Sunday, February 26, 2012

Who's in your garden?

I read a post this week from one of my fellow farm bloggers that troubled me, and got me really thinking about where we buy our seeds and seedlings, and where those actually originate.

Would I know the difference between a seedling grown from stock owned by Monsanto and seed grown by a company who signed the Safe Seeds pledge? Of course not. No way. What is the Safe Seed Pledge, anyway, and what's the big deal with Monsanto?

Monsanto happens to be the world's largest producer of genetically-modified seeds. Some are bred to withstand applications of herbicide, specifically, their own product, Roundup. Others have been fiddled with so nutrient content is increased, plants are more drought resistant, or taste will be improved. From Monsanto's point of view, as I understand it, they're helping the world's food problem. But, I've also read that as, say, genetically-modified alfalfa seed spreads from one field to an organic farmer's field through natural seed spread, those organic companies lose their certification. I've also heard accounts of farmers being sued because Monsanto-bred seed cross-bred with their own, and now belongs to Monsanto (that's a gross paraphrase of what I remember, so please forgive me...I just remember being truly horrified by the thought). (I do happen to know someone who works for Monsanto, and I hold nothing against him or any other Monsanto employee's more the company's business that bothers me.)

To combat the increase of genetically-modified seed production, many seed companies, large and small, have signed the Concil for Responsible Genetics' Safe Seed Pledge:

"Agriculture and seeds provide the basis upon which our lives depend. We must protect this foundation as a safe and genetically stable source for future generations. For the benefit of all farmers, gardeners and consumers who want an alternative, we pledge that we do not knowingly buy or sell genetically engineered seeds or plants. The mechanical transfer of genetic material outside of natural reproductive methods and between genera, families or kingdoms, poses great biological risks as well as economic, political, and cultural threats. We feel that genetically engineered varieties have been insufficiently tested prior to public release. More research and testing is necessary to further assess the potential risks of genetically engineered seeds. Further, we wish to support agricultural progress that leads to healthier soils, to genetically diverse agricultural ecosystems, and ultimately to healthy people and communities." (from the Council for Responsible Genetics, )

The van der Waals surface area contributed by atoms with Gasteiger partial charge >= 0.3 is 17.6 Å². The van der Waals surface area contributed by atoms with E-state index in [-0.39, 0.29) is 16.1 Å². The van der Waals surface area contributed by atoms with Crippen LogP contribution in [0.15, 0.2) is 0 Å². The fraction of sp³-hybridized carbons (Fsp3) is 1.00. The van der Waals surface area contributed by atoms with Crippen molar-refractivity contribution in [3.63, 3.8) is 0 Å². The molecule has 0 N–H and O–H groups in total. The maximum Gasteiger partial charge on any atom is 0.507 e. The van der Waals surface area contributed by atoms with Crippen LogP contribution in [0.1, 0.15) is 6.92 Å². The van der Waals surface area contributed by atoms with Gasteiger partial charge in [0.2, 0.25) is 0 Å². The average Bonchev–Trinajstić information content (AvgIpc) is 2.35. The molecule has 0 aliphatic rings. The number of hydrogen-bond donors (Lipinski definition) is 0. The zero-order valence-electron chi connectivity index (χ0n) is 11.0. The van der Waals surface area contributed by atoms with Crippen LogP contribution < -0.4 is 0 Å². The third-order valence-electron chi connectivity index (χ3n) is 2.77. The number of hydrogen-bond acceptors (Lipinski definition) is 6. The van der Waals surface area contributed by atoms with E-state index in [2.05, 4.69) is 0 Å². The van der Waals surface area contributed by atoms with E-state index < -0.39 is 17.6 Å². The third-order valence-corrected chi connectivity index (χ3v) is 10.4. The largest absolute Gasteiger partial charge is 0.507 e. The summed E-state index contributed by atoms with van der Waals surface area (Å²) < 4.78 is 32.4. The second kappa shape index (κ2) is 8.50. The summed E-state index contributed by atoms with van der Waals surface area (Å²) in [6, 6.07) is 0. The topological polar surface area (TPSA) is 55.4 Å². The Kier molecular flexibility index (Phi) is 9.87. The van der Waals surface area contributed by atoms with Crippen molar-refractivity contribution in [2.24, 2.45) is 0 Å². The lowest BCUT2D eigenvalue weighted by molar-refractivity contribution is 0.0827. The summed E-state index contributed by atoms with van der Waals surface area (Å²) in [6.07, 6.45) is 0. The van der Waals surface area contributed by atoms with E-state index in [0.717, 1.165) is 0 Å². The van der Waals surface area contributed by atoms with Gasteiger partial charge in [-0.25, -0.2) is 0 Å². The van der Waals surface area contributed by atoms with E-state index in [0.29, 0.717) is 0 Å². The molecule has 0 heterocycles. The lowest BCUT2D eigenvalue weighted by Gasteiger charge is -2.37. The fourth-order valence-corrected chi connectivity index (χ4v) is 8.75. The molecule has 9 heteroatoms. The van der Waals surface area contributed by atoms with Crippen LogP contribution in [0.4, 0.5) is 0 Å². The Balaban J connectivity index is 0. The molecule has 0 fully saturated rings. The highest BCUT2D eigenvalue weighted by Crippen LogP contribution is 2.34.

Kevin Lee Jacobs, a blogger I only just discovered this week (I'm currently obsessed with his gardening posts!), wrote a great post listing the varieties of vegetables acquired through Monsanto's $1.4 billion purchase of Seminis in 2005. If you're like me, used to buying what looks or sounds good at the nursery, you'll be disappointed, too. (I'm also disappointed I'm just now getting educated on all of this and what it means to the food WE grow...I mean, hello, this purchase happened 7 years ago!!) He remarks that he'll print the list and carry it with him in his wallet so he won't be suckered in while he shops for his garden this year. I think I may do the same. No more 'Early Girl', 'Lemon Boy', 'Beefmaster', 'Better Boy' or 'Patio' tomatoes; 'Packman' broccoli (formerly our favorite); 'Cheddar' cauliflower; or 'North Star' peppers for us.

Be sure, too, to check out this list of all the seed companies who have signed the CRG's Safe Seed Pledge for 2012. I know I'll do my very best to buy only safe seeds for this year's garden. (Note that two fairly local companies, Territorial Seed Company and Ed Hume Seeds, are on the list!)

Where do you buy your seeds?

Our first veggie garden, 2008.

1 comment:

  1. I found your blog while passing through blogger. Hope you don't mind me stopping by!

    Monsanto is super scary! I'm glad people are starting to notice.

    Stop by our blog anytime at:




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